With all this talk about zebra mussels, it was time to start mixing up a batch of compost. Summer on the lake had kicked into gear, and the piles of zebra mussel shells were slowly being smoothed and graded.
Alas, I am not a scientist by any stretch of the word and cannot pretend to be. But like any good cook, I know how to follow a recipe and find the ingredients I need.
For this particular experiment, I was on a hunt for poultry litter, sawdust and peat moss. And from there, I had to decide where to find these items at little or no cost, so I could understand how to build this idea from the ground up.
I knew the shells were in plenty of abundance on Lake Erie, but who might I call upon for poultry litter and sawdust?
I had to think about that.
Quickly, I realized I had an organic farm right in my own backyard. Just about two miles from my home in Old Brooklyn is a new farm that actually has a chicken house on the premises. Rising Harvest Farms is a wholly owned subsidiary of Koinonia Homes, Inc., a 501(c)3 non-profit organization. The farm occupies the property where the old Memphis School once stood and is designed to help developmentally disabled residents learn to farm and make money.
I had a wonderful conversation with Amy Anthony, who encouraged me to meet with Farm Manager Michael Bartunek. So I stopped at the farm one day and also met Andrea Heim, the Farm Supervisor, who graciously agreed to introduce me to the chickens at the farm. The three of us thought my experiments had merit and were willing to let me take home some batches of poultry litter.
Now poultry litter is exactly that — chicken poop — so I returned to the farm and gathered up a batch with a pitchfork and garbage bag. From there, I reached out to Sara Moledor, a student from the American University of Beirut who is getting her masters in Environmental Science. She graduated from Oberlin College with a degree in Environmental Studies and is living in Akron over the summer.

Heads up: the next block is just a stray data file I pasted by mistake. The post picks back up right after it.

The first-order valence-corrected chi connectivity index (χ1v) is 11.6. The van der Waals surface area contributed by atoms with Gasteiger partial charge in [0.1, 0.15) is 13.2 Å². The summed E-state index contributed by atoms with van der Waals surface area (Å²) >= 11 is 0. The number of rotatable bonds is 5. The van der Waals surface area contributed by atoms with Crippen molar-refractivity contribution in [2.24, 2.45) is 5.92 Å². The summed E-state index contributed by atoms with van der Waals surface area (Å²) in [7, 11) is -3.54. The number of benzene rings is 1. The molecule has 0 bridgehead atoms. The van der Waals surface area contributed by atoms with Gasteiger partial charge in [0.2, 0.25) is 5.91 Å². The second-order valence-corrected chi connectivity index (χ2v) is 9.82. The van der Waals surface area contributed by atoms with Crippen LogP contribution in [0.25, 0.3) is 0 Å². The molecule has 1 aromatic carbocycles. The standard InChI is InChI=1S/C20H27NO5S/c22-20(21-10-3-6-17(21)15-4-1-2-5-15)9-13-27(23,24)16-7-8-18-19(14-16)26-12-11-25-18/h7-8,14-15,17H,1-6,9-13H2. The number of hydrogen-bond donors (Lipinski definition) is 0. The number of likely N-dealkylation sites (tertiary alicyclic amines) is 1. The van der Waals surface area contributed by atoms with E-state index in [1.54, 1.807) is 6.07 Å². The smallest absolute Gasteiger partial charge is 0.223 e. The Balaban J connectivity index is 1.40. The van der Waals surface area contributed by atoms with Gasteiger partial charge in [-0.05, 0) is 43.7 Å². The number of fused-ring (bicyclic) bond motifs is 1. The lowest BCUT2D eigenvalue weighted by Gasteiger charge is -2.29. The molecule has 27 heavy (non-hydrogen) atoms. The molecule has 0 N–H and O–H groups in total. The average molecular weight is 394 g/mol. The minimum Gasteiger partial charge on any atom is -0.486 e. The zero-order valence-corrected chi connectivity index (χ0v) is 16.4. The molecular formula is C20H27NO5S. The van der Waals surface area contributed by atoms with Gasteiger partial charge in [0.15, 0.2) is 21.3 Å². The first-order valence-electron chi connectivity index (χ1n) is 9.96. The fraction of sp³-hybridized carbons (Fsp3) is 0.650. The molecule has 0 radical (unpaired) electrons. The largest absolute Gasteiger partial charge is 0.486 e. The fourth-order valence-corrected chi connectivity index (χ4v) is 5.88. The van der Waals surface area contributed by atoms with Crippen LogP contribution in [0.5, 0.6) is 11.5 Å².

Sara seems to be a perfect fit for what I’m hoping to accomplish with these experiments. She knows a lot about composting and is interested in agricultural sustainability and anything that has the potential to enhance communities and livelihoods. She is currently working with her professors on a project that involves vermicomposting in Lebanon. Her goal is to figure out how worms can be introduced as a microenterprise.
Through her work, she wants to impact the problems that affect Lebanon’s solid waste stream by keeping kitchen waste out of the landfills. She hopes to stimulate the local economy while offsetting the damage of expensive chemical fertilizers and pesticides on the environment. After hearing how passionate she is about her work, I couldn’t have made a better connection!
I have so many things I can write about, but for now, I am grateful for the people who are helping me figure out my next logical step. Thanks, Tom and Darlene. We’ve come a long way in 50 days.